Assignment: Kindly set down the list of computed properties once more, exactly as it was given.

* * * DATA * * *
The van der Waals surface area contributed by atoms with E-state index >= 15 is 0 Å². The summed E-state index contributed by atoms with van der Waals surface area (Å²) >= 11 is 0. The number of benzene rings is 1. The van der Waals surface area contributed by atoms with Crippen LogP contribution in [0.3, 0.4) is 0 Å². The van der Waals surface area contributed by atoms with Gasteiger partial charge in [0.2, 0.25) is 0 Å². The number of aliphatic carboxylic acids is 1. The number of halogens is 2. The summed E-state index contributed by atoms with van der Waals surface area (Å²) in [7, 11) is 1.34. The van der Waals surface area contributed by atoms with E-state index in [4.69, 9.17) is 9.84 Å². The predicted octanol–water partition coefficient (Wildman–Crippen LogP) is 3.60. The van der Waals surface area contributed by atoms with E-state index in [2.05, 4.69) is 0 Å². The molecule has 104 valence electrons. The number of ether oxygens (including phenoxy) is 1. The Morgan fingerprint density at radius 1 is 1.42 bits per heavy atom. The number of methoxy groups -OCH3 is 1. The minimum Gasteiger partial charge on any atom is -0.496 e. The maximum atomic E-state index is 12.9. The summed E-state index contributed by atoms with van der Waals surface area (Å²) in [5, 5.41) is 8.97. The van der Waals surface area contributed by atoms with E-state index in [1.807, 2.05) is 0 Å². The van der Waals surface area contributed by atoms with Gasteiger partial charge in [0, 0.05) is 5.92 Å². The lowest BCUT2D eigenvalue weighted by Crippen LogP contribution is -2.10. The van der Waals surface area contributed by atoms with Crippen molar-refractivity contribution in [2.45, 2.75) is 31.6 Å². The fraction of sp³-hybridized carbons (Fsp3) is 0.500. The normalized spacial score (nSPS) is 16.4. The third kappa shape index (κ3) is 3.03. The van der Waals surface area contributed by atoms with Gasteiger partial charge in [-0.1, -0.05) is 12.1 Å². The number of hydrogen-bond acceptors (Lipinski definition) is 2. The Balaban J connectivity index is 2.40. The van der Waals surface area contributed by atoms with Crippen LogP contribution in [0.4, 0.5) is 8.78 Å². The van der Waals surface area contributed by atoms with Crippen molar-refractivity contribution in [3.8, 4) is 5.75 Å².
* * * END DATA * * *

The van der Waals surface area contributed by atoms with E-state index >= 15 is 0 Å². The summed E-state index contributed by atoms with van der Waals surface area (Å²) >= 11 is 0. The number of benzene rings is 1. The van der Waals surface area contributed by atoms with Crippen LogP contribution in [0.3, 0.4) is 0 Å². The van der Waals surface area contributed by atoms with Gasteiger partial charge in [0.2, 0.25) is 0 Å². The number of aliphatic carboxylic acids is 1. The number of halogens is 2. The summed E-state index contributed by atoms with van der Waals surface area (Å²) in [7, 11) is 1.34. The van der Waals surface area contributed by atoms with E-state index in [4.69, 9.17) is 9.84 Å². The predicted octanol–water partition coefficient (Wildman–Crippen LogP) is 3.60. The van der Waals surface area contributed by atoms with E-state index in [2.05, 4.69) is 0 Å². The molecule has 104 valence electrons. The number of ether oxygens (including phenoxy) is 1. The Morgan fingerprint density at radius 1 is 1.42 bits per heavy atom. The number of methoxy groups -OCH3 is 1. The minimum Gasteiger partial charge on any atom is -0.496 e. The maximum atomic E-state index is 12.9. The summed E-state index contributed by atoms with van der Waals surface area (Å²) in [5, 5.41) is 8.97. The van der Waals surface area contributed by atoms with E-state index in [1.807, 2.05) is 0 Å². The van der Waals surface area contributed by atoms with Gasteiger partial charge in [0, 0.05) is 5.92 Å². The lowest BCUT2D eigenvalue weighted by Crippen LogP contribution is -2.10. The van der Waals surface area contributed by atoms with Crippen molar-refractivity contribution in [2.45, 2.75) is 31.6 Å². The fraction of sp³-hybridized carbons (Fsp3) is 0.500. The normalized spacial score (nSPS) is 16.4. The third kappa shape index (κ3) is 3.03. The van der Waals surface area contributed by atoms with Gasteiger partial charge in [-0.1, -0.05) is 12.1 Å². The number of hydrogen-bond acceptors (Lipinski definition) is 2. The Balaban J connectivity index is 2.40. The van der Waals surface area contributed by atoms with Crippen LogP contribution in [0.4, 0.5) is 8.78 Å². The van der Waals surface area contributed by atoms with Crippen molar-refractivity contribution in [3.8, 4) is 5.75 Å².